Places that are redemptive, and damning: Monday presentation by Stephen Burby at the Summer Conversational Series

Note: Mr. Burby kindly gave me his presentation (handwritten notes and all) in lieu of the fact that I was unable to attend the Monday session of the Summer Conversational Series. I thank him for doing so. This is a longer post than usual as I found his presentation to be quite thought-provoking. * * * …

Alcott Immersion Warning: the wondrous things that can happen when you study too much!

After four years of constant reading, study, writing and pondering on one family, I think I understand now how actors prepare for their roles, and the subsequent consequences of their immersion into their characters. Taking on the Louisa persona I'm acquainted with a couple of people (Jan Turnquist and Marianne Donnelly) who, as actresses, take …

Today in Alcott history …

The American Literary Blog reports: The first of what became four installments of Hospital Sketches was published in the magazine Boston Commonwealth on May 22, 1863. Later, in book form, it carried the subtitle "An Army Nurse's True Account of Her Experiences During the Civil War." The author, Louisa May Alcott, had spent about six weeks …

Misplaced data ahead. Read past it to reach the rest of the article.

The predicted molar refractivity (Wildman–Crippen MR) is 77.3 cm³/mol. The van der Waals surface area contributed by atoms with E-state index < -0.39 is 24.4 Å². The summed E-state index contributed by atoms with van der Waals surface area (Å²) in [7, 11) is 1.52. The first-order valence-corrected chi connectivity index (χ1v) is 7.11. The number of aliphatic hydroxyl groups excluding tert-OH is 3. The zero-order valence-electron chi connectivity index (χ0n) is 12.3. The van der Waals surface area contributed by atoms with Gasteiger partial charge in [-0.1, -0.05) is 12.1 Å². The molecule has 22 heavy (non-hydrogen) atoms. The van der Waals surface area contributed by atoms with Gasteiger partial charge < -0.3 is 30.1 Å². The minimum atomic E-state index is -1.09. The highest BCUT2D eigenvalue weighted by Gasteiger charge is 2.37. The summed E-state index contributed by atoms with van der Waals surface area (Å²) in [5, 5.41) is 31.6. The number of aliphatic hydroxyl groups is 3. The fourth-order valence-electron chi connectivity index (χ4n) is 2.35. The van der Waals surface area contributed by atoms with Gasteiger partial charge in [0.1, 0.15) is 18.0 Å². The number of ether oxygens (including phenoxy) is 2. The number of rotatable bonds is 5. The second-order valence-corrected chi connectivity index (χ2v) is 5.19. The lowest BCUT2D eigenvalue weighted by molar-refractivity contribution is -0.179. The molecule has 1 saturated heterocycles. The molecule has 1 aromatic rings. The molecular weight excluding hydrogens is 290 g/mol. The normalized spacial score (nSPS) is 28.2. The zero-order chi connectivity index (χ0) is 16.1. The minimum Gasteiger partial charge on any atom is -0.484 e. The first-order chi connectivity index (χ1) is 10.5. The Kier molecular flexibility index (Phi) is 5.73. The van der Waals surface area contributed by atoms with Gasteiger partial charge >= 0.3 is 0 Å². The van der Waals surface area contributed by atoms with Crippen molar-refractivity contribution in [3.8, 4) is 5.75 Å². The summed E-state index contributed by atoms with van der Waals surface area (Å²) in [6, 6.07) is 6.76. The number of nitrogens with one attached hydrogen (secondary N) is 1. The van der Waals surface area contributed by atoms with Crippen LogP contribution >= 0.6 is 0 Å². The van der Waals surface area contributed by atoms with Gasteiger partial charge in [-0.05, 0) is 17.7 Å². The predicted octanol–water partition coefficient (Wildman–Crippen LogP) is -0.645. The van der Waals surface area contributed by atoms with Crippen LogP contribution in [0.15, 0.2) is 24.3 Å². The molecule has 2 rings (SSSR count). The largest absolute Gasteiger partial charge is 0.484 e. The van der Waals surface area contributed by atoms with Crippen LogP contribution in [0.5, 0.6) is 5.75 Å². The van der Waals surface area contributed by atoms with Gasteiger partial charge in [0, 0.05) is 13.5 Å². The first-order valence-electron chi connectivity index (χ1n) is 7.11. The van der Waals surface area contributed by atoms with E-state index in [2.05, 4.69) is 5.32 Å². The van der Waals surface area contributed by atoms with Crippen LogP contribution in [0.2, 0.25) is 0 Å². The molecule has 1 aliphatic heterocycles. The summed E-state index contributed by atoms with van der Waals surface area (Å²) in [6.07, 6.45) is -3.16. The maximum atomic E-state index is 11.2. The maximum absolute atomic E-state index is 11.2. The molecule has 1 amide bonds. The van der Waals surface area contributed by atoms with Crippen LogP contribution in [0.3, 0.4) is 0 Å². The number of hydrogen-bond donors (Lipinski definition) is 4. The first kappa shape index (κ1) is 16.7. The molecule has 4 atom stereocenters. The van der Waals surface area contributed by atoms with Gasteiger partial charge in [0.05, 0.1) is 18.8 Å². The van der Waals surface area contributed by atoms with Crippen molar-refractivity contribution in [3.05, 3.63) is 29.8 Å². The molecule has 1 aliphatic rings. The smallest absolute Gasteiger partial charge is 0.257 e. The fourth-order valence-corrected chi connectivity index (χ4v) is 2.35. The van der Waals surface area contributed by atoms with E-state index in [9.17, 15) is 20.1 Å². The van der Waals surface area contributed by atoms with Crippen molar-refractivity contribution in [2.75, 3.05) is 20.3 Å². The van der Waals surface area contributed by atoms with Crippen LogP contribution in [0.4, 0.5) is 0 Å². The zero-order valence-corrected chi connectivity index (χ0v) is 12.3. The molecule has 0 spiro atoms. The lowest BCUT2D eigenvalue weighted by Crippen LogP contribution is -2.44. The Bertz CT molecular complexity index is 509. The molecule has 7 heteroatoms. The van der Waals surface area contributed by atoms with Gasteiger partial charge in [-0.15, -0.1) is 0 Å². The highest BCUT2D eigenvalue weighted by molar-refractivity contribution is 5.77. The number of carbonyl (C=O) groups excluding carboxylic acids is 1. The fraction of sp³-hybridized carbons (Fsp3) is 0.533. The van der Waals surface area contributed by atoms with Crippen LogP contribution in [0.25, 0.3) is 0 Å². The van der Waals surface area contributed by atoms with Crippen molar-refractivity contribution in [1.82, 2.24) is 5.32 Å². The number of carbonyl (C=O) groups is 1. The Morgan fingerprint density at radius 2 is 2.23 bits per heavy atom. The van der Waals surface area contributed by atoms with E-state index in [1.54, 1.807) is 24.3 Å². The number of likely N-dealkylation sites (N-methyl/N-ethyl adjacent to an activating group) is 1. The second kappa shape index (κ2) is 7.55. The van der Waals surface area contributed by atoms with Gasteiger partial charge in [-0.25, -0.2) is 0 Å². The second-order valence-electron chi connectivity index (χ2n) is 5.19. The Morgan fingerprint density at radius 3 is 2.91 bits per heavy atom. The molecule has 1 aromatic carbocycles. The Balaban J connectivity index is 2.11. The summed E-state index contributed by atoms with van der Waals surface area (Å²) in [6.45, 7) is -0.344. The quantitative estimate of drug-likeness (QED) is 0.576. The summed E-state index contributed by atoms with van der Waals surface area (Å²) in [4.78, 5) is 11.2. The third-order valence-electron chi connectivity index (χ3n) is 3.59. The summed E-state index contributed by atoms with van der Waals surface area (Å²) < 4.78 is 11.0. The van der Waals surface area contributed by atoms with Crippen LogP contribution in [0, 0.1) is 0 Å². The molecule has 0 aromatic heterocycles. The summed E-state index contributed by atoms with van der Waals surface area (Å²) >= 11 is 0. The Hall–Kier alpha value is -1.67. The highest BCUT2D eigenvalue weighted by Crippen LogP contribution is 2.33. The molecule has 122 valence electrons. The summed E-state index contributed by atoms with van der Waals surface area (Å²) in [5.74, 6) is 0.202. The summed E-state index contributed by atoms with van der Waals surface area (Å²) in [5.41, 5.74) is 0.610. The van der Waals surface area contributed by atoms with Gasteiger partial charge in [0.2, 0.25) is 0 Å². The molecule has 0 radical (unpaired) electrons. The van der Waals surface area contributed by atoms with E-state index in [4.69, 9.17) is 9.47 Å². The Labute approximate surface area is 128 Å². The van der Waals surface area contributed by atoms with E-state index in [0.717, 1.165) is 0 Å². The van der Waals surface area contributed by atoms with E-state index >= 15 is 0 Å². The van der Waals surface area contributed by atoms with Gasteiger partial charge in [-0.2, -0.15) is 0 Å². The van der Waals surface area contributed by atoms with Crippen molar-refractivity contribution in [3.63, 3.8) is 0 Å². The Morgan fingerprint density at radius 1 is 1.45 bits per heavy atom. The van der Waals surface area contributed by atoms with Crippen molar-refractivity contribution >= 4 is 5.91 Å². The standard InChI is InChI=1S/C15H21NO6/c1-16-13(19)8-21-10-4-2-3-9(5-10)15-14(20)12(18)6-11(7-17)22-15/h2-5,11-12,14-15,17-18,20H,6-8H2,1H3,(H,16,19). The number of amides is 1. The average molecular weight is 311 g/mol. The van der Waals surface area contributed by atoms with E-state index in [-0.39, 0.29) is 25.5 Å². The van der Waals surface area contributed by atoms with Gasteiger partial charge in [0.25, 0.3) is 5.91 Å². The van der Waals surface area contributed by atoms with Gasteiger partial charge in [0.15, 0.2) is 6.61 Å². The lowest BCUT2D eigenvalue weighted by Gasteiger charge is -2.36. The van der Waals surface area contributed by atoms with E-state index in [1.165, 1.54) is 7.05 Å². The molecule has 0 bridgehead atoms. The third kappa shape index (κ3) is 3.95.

First thoughts on March

I decided upon reading March that I would read with an open mind. Fan fiction is a risky business (although calling March “fan fiction” doesn’t feel quite right, it’s a decidedly more serious work). The reader comes in with all kinds of pre-conceived notions and expectations, and the author can quickly fall out of favor …

See the hospital where Louisa May Alcott served during the Civil War

I found this article today which includes a picture of the hospital where Louisa served during the Civil War, plus a photo of the first edition of Hospital Sketches. The diary which the author refers to can be downloaded for free on Google Books. The author is Kevin Konrad, a graduate from the Richard Stockton …

Take a tour of the final resting place of the Alcotts

There's a terrific article on the Concord Patch written by a licensed Concord tour guide, Harry Beyer. He takes you on a tour of the Alcott family plot at Sleepy Hollow cemetery. Here's a teaser from the article: Louisa May was an active abolitionist, helping to shelter runaway slaves on the Underground Railroad. She was also an early …

Here’s some good background for “Hospital Sketches”

This article from Nurse.com provided some excellent background for the emergence of women in nursing during the Civil War. It was truly new and Louisa May Alcott was right in the forefront, volunteering her services. She of course wrote about those experiences in Hospital Sketches. The Civil War and Nursing By Cathryn Domrose Friday April …